kinds. The down side is that it takes a bit more know\u00adhow and work to get it up and running, requiring the
installation of XML\u00adRPC libraries on your server and in your client\u00adside code. It also does not work with IE5 on
the Macintosh.

Simple HTTP via a hidden IFRAMEUsing an IFRAME in conjunction with a script on your web server or a

database of static HTML files, is by far the easiest of the remote scripting options available. The IFRAME has been part of the HTML specification since version 4 and is supported in nearly all modern browsers. On the server, you can use your scripting language of choice to process page requests made to the IFRAME. In the remainder of this article you'll see how to implement these components.

Using an IFRAME for Remote Scripting

Enough already with the talk! Let's get to the code. I'm going to show you everything you need to know to set
up a remote scripting system with an IFRAME. I'll start with the basic set up, and describe some common
browser problems and their solutions.

For starters, you'll need two web pages. The first should be calledclient.html (or some variation thereof,
depending on the example). It will be the main working document and will contain nearly all of the scripts. The
client.htmlwill be making remote scripting calls using an IFRAME embedded in the document's HTML. The

second page will beserver.html. In a live server environment, you'd call itserver.php, orserver.asp, or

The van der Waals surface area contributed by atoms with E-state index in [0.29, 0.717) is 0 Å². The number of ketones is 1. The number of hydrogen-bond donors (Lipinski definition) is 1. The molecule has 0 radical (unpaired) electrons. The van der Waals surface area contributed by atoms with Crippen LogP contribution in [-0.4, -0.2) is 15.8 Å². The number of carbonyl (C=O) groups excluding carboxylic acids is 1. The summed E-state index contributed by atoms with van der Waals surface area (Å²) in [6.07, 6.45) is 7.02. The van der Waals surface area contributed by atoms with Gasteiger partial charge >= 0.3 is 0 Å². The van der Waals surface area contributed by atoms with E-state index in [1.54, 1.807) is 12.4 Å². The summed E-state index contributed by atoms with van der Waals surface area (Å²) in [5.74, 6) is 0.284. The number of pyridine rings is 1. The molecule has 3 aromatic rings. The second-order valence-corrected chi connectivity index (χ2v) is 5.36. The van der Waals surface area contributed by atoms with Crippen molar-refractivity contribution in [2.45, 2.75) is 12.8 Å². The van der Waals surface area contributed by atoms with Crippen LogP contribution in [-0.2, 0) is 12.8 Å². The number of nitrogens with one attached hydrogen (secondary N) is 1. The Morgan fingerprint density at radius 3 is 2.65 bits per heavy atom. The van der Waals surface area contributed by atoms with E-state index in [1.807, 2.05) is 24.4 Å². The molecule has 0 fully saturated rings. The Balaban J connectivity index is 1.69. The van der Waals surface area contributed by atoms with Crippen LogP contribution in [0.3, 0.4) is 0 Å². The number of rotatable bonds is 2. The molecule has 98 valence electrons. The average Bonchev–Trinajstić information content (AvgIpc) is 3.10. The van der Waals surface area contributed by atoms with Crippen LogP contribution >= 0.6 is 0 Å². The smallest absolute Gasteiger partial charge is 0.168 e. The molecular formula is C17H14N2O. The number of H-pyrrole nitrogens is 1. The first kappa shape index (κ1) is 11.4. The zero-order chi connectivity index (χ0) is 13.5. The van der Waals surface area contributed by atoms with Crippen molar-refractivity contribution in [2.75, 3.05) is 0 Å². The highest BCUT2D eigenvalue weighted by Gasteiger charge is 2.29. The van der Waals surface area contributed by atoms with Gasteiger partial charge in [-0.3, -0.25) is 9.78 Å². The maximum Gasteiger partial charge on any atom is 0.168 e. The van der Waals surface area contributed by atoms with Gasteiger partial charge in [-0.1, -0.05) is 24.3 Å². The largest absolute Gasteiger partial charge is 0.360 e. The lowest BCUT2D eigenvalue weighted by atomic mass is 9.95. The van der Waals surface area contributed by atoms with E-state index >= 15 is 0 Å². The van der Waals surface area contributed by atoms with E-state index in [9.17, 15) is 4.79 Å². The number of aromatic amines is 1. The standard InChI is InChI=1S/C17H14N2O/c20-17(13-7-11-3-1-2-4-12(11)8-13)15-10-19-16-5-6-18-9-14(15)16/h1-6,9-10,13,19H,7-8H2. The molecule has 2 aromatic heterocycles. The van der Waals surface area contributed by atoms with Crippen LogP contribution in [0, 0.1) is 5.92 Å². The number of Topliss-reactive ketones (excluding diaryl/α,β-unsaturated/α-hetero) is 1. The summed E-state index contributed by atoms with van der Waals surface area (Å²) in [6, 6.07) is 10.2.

whatever extension fits your server platform, but in this example we're not using a dynamic server component,
so an.html extension is fine.

Theclient.html file will make RPC calls by passing arguments toserver.html in the query string. The
server.htmlwill process the RPC, and write out a very simple page which contains script calls back to
client.html. This will be clearer after we look at a simple example.
Inclient.html enter the following:
<script type="text/javascript">
function handleResponse() {
alert('this function is called from server.html')
}</script>
<iframe id="RSIFrame"
name="RSIFrame"
style="width:0px\u037e height:0px\u037e border: 0px"
src="blank.html"></iframe>
<a href="server.html" target="RSIFrame">make RPC call</a>

As you can see, in it's simplest form IFRAME remote scripting simply points theTARGET attribute of a link to a hidden IFRAME. You can hide an IFRAME by setting its WIDTH, HEIGHT, and BORDER properties to 0px. Don't usedisplay:none, because NS6 ignores IFRAMEs when thedisplay property is set tonone. If you were using the above code withdisplay:none set for the IFRAME, the contents ofserver.html would load into the main

client.htmldocument, not into the IFRAME.
Inserver.html use the following HTML:
<script type="text/javascript">
window.parent.handleResponse()